Did you know that cars can be both high-performance and climate-friendly? Electric vehicles are being increasingly used in motorsports such as rally driving, because they’re fast, efficient, and emit three times less CO2 than conventional combustion engines. We spoke to two rally drivers at the top of their game to find out why they believe electric vehicles will play a central role not only in the future of motor racing, but in transport in general.
‘The Electric Odyssey’
Swedish racing driver Mikaela Åhlin-Kottulinsky and Australian rally champion Molly Taylor are both taking part in Extreme E, an off-road racing championship featuring fully-electric SUV vehicles. The races take place in locations affected by climate change – from the arid deserts of Saudi Arabia to the frozen tundra of Greenland. Not only does it raise awareness of the impact of climate change, but it also proves that electric vehicles can withstand the extreme pressure of rallying.
“It’s very inspiring to be at the cutting edge of motorsport and see how we can make it sustainable,” says Taylor, the first and only female driver to win the Australian Rally Championship. “You don’t have to compromise on excitement and performance – this is how things are going to evolve in the future.”
For Åhlin-Kottulinsky, whose grandfather won the Paris to Dakar Rally in 1980, Extreme E offers an opportunity to demonstrate the value of electric vehicles and inspire fans to take climate action: “A lot of people say that what they do for the climate doesn’t matter. But if you can engage fans like you do with Formula One, many will start taking small steps for the planet and this will have a huge impact.”
Racing towards an electric future
How does driving an electric vehicle compare with racing in a traditional car? “It’s like driving a rocket,” says Åhlin-Kottulinsky. “As soon as you power on, it smashes you to the back of the seat – it’s so much fun.”
“We don’t change gears,” explains Taylor. “It’s a bit more like a PlayStation in that way! It’s also a lot quieter – you don’t have the normal audible cues, such as engine revs and gear changes.” But all in all, it’s not that much different. “There are a few sensory differences, but it’s still quite similar in terms of driving the car,” she says. “I was quite surprised that it wasn’t really that much of an adjustment.”
Extreme E is also pushing the batteries used in electric vehicles to their absolute limit. Batteries are optimised during the race to contend with the environment the cars are racing in – withstanding sand, snow, water, mud, extreme temperatures, humidity, shock and vibrations. They are both powerful enough to propel the cars at high speeds and robust enough to survive the challenges.
A changing landscape
While racing an electric vehicle might be fun, there is a serious underlying point. In Europe, passenger cars are responsible for 12% of CO2 emissions. These emissions contribute to global warming, which is having a devastating effect on ecosystems around the world.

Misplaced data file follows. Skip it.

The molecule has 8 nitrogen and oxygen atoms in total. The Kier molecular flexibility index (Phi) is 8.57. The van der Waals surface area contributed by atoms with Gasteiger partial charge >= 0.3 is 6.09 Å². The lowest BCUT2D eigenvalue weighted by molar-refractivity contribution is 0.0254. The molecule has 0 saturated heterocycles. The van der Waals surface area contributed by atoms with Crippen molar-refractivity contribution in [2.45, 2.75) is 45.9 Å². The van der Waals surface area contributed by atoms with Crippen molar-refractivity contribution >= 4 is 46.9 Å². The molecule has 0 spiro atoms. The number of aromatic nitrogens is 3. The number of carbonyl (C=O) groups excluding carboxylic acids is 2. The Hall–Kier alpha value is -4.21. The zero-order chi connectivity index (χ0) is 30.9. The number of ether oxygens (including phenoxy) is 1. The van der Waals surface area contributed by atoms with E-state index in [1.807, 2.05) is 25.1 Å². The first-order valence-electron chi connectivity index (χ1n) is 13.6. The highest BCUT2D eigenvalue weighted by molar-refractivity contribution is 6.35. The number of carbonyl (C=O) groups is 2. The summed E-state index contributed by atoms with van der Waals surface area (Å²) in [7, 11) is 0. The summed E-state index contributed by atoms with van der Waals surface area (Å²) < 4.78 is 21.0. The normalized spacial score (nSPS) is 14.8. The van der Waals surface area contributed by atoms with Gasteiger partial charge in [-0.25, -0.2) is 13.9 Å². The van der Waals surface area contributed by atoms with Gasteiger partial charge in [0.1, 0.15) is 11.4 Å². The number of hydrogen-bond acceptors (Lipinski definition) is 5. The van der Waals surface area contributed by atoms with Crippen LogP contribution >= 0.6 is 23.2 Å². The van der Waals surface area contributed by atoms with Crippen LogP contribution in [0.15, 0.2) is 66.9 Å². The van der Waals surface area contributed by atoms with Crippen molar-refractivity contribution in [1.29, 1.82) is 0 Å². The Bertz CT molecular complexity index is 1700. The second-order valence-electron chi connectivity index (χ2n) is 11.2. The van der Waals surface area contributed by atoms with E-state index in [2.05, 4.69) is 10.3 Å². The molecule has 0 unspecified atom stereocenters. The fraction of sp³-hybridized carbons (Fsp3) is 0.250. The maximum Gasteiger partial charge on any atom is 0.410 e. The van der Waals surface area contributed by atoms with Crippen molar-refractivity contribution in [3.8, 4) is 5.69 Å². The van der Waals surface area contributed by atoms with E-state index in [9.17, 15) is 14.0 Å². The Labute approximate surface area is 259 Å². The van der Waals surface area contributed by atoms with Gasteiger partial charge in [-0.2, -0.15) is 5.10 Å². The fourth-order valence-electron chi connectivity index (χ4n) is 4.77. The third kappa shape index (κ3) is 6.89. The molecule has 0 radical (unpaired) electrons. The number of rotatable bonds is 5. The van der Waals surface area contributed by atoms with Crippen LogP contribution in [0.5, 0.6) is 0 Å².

“In Greenland, the Extreme E team visited a glacier which was mostly white, but some parts were black. We took samples for analysis and are awaiting the results, but it’s very likely that the black was caused by smoke from the huge forest fires in the Northern hemisphere. It really hits you and I think it’s important for us drivers to spread these messages,” says Åhlin-Kottulinsky.
“You hear about the rate of melting ice, but to actually see it – and see the massive waterfalls – it’s quite eye-opening,” adds Taylor. “Extreme E is highlighting the issues we face, and it’s doing it in a positive way. It’s all about what we can do.”
Accelerating climate action
Whether it’s by racing an electric vehicle or by making small, climate-friendly changes to their routine, both racers are taking action.
Taylor has committed to two pledges proposed by our partner, Count Us In – to eat seasonally and switch energy provider to a greener alternative. Åhlin-Kottulinsky, meanwhile, uses an electric bike as much as possible and limits fuel consumption when driving her regular car. “Look ahead, and if you see a roundabout coming up, lift off the acceleration early,” she advises. “Do the same going downhill or before a lower speed limit. It’s also important to check you have the right tyre pressure.”
So why not join Taylor and Åhlin-Kottulinsky in embracing an electric vehicle? You can even make a Climate Pact pledge to drive electric and help slash both air and noise pollution in your local area. Naturally, electric cars are just one of a range of sustainable mobility choices – from walking and cycling more to flying less – and if we all change our routine just a bit, we can achieve a great impact on the future of the planet.
- Publication date
- 29 November 2021